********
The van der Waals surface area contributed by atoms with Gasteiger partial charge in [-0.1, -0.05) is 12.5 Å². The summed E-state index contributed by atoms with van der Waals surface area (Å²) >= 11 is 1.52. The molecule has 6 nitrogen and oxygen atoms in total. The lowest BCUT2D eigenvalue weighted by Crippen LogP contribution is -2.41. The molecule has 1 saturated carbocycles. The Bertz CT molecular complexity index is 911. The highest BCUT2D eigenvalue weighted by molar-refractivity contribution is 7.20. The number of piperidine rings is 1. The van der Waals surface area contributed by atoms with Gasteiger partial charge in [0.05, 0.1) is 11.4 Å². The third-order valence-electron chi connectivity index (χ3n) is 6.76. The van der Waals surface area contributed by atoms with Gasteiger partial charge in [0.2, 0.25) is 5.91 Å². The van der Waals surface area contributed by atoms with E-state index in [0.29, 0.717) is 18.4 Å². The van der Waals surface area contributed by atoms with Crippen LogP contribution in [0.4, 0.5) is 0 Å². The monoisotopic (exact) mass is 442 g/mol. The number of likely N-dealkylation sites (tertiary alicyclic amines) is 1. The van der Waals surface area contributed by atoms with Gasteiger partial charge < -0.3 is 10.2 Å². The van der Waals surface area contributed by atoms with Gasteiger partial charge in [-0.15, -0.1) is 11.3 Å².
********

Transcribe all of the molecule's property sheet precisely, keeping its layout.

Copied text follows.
The van der Waals surface area contributed by atoms with Gasteiger partial charge in [-0.1, -0.05) is 12.5 Å². The summed E-state index contributed by atoms with van der Waals surface area (Å²) >= 11 is 1.52. The molecule has 6 nitrogen and oxygen atoms in total. The lowest BCUT2D eigenvalue weighted by Crippen LogP contribution is -2.41. The molecule has 1 saturated carbocycles. The Bertz CT molecular complexity index is 911. The highest BCUT2D eigenvalue weighted by molar-refractivity contribution is 7.20. The number of piperidine rings is 1. The van der Waals surface area contributed by atoms with Gasteiger partial charge in [0.05, 0.1) is 11.4 Å². The third-order valence-electron chi connectivity index (χ3n) is 6.76. The van der Waals surface area contributed by atoms with Gasteiger partial charge in [0.2, 0.25) is 5.91 Å². The van der Waals surface area contributed by atoms with E-state index in [0.29, 0.717) is 18.4 Å². The van der Waals surface area contributed by atoms with Crippen LogP contribution in [0.4, 0.5) is 0 Å². The monoisotopic (exact) mass is 442 g/mol. The number of likely N-dealkylation sites (tertiary alicyclic amines) is 1. The van der Waals surface area contributed by atoms with Gasteiger partial charge < -0.3 is 10.2 Å². The van der Waals surface area contributed by atoms with Gasteiger partial charge in [-0.15, -0.1) is 11.3 Å².